Dunster House Ltd.
Incorporated. 1994
Search results
Rabbit-Welfare / Back

Saying Goodbye



It’s something no one likes to think about, but there will come a point when sadly a beloved pet will pass away or need to be put to sleep to end their suffering. As pet owners you will undoubtedly do everything you can to help and prolong the life of your rabbit, but there are times when it’s unavoidable, and you will have to face the difficult decision. Reasons may include the diagnosis of an inoperable or untreatable condition, treatment isn’t working and they’re unlikely to recover, or by prolonging the animal’s life you are just prolonging their suffering.


Poorly WigglesThe first thing to determine is whether changes in your rabbit’s behaviour are due to illness or old age. All pets tend to slow down as they age, and sometimes develop conditions such as arthritis, which may be treatable. However, you should consider whether prolonged illness or extensive surgery in an elderly pet will cause them to suffer unnecessarily as there’s no long term benefit. An animal who is sick or in pain is likely to sit hunched, be inactive and lose interest in food. If your rabbit is displaying any of these signs, take them to a vet as soon as possible to find out what’s wrong. Illnesses can sometimes come on quickly, or in the case of rabbits, because they are prey animals they will try to hide any symptoms so you may not obviously notice that something is wrong until it becomes more serious.


Living with a chronically ill pet can be emotionally draining, needing a lot of your time to fully care and look after them. If the diagnosis is terminal and the suffering is extremely bad, then you may need to make a decision on whether to keep treatment going. Veterinary treatment can be costly, but the most important factor is the rabbit’s quality of life. Severe pain or discomfort, inability to eat, difficulty breathing, painful sores that won’t heal, or incurable conditions with no chance of recovery are all indications that euthanasia may need to be considered. Talk over options with your vet, and the rest of the family.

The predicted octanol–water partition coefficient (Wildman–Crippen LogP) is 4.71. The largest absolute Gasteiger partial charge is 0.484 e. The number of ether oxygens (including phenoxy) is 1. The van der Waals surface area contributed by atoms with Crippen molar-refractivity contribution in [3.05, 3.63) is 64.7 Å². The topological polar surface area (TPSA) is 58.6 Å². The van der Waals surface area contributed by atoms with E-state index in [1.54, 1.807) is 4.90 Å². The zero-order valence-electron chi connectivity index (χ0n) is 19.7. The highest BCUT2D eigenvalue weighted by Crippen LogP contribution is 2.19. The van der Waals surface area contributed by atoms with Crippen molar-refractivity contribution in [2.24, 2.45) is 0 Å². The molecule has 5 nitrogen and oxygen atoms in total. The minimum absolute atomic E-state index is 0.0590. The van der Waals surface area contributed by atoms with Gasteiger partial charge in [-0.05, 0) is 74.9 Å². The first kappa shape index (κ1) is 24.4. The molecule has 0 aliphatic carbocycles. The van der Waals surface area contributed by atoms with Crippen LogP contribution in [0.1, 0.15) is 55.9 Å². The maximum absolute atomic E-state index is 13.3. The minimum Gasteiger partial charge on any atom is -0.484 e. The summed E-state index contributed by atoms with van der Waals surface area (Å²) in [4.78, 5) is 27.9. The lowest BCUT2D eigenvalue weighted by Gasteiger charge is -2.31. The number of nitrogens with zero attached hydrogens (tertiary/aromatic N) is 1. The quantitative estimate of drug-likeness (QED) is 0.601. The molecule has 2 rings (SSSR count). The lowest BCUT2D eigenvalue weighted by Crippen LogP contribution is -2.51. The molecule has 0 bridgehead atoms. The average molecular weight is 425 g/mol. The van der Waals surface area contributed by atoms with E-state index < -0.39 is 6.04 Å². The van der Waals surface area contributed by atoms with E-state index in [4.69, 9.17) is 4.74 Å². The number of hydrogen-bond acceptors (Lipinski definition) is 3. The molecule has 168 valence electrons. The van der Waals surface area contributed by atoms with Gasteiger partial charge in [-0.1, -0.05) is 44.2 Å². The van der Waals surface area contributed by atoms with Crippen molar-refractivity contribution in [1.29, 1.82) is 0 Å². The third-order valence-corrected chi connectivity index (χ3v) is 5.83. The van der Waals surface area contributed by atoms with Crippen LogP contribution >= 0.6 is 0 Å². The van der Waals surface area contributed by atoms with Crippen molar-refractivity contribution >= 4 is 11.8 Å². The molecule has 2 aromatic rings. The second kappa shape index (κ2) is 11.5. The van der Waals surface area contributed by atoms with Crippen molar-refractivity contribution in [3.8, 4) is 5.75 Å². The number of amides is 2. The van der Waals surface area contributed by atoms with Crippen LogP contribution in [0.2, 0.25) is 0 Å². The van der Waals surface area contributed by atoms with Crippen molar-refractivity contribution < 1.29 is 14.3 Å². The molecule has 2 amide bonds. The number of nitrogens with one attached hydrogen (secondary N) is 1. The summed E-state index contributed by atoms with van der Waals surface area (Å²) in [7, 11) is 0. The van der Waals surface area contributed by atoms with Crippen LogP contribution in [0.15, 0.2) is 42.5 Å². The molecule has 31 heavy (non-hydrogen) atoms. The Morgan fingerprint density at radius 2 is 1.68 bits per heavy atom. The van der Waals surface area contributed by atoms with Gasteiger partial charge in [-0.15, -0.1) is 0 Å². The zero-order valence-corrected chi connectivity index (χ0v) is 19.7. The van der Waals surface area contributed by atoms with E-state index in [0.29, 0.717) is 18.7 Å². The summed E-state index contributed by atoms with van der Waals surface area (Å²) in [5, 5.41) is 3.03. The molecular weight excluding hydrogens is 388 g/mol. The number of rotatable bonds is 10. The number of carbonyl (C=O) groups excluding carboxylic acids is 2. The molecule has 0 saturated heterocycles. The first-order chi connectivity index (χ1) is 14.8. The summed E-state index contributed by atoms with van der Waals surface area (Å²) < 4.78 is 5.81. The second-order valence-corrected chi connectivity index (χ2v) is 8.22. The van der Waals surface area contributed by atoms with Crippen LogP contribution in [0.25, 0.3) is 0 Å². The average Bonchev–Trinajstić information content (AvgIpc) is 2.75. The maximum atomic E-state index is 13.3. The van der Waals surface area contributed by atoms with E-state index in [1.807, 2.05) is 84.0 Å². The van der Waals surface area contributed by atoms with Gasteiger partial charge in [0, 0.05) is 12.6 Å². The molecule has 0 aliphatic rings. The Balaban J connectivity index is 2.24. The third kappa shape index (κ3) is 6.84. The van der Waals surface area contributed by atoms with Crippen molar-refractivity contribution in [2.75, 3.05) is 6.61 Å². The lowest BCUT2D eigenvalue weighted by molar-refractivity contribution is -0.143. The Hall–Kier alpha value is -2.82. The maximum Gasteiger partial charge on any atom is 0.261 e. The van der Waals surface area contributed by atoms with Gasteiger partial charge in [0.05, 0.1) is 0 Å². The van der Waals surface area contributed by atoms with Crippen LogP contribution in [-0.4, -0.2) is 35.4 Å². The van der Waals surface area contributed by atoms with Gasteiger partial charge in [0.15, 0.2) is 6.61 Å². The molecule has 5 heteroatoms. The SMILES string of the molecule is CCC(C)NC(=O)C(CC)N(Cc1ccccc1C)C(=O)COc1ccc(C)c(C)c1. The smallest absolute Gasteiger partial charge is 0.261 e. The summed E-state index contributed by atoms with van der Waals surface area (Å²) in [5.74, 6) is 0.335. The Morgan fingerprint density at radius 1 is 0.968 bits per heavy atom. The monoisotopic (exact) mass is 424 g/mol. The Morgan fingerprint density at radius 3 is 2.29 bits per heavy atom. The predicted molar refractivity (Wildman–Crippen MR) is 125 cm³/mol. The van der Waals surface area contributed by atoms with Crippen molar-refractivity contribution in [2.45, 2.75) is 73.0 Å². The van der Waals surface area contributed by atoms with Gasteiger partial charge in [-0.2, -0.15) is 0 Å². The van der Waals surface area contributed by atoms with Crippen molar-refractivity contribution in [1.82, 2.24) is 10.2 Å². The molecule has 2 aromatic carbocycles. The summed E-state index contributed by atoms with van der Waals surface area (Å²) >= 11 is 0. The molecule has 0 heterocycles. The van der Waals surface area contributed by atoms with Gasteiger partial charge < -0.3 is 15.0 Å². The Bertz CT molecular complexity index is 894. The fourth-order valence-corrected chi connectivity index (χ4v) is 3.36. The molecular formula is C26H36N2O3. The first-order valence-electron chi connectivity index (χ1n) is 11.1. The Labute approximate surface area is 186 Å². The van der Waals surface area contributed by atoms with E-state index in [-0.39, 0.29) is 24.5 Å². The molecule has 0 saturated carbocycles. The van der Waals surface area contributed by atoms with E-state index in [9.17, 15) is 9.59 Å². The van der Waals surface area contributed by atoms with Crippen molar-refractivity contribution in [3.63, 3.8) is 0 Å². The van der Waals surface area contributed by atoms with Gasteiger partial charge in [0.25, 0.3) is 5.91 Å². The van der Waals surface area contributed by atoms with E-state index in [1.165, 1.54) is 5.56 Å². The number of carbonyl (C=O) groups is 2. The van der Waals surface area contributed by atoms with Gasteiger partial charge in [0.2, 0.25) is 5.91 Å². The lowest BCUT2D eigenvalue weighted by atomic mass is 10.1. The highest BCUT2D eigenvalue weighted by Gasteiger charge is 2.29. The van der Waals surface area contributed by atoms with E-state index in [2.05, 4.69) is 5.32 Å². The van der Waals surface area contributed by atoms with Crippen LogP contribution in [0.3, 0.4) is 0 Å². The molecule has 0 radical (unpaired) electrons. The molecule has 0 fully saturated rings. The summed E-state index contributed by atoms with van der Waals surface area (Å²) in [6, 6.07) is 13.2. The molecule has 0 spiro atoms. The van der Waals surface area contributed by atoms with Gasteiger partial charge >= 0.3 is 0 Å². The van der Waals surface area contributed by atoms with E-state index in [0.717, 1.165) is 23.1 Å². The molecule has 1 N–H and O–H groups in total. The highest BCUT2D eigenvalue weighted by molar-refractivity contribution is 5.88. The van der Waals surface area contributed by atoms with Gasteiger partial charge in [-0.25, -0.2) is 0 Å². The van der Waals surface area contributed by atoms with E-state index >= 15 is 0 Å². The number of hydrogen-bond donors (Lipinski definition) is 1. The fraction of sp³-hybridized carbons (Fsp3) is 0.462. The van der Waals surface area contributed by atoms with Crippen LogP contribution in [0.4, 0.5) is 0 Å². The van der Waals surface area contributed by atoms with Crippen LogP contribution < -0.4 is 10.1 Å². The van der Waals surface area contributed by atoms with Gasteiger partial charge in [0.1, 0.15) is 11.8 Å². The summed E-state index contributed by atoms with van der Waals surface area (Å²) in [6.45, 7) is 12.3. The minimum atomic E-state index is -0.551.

Questions to Think About:


Don’t feel guilty or blame yourself about the decision, as you will have had your pet’s best interests at heart to prevent their prolonged suffering. The majority of procedures run quickly and smoothly with little distress to your pet. The animal is put to sleep with anaesthetic and will not feel any further pain. You should be allowed some time to say goodbye to your pet, either before the procedure or afterwards, if you wish to. It’s up to you whether you opt for cremation or a burial in either a pet cemetery or at home.


Treasure your memories and the times you spent together with your pet, talk to family and friends or contact a pet bereavement support service. It’s natural to feel upset, or sometimes angry, when your pet dies, as they are a member of the family. It can be a very emotional experience and it takes time to get over the loss of a loved one. It can be especially upsetting for children, so be sure to explain what is happening and keep them involved as much as you can.


Losing a pet is always a sad time, but if your rabbit had a companion, don’t forget that they will be grieving too, so you may need to show them some extra support and attention. Although it may be hard thinking about getting a ‘replacement’, you will need to find the remaining rabbit a new mate to prevent them becoming bored and lonely. Visit a rescue centre who will be able to help your bunny find their new rabbit friend.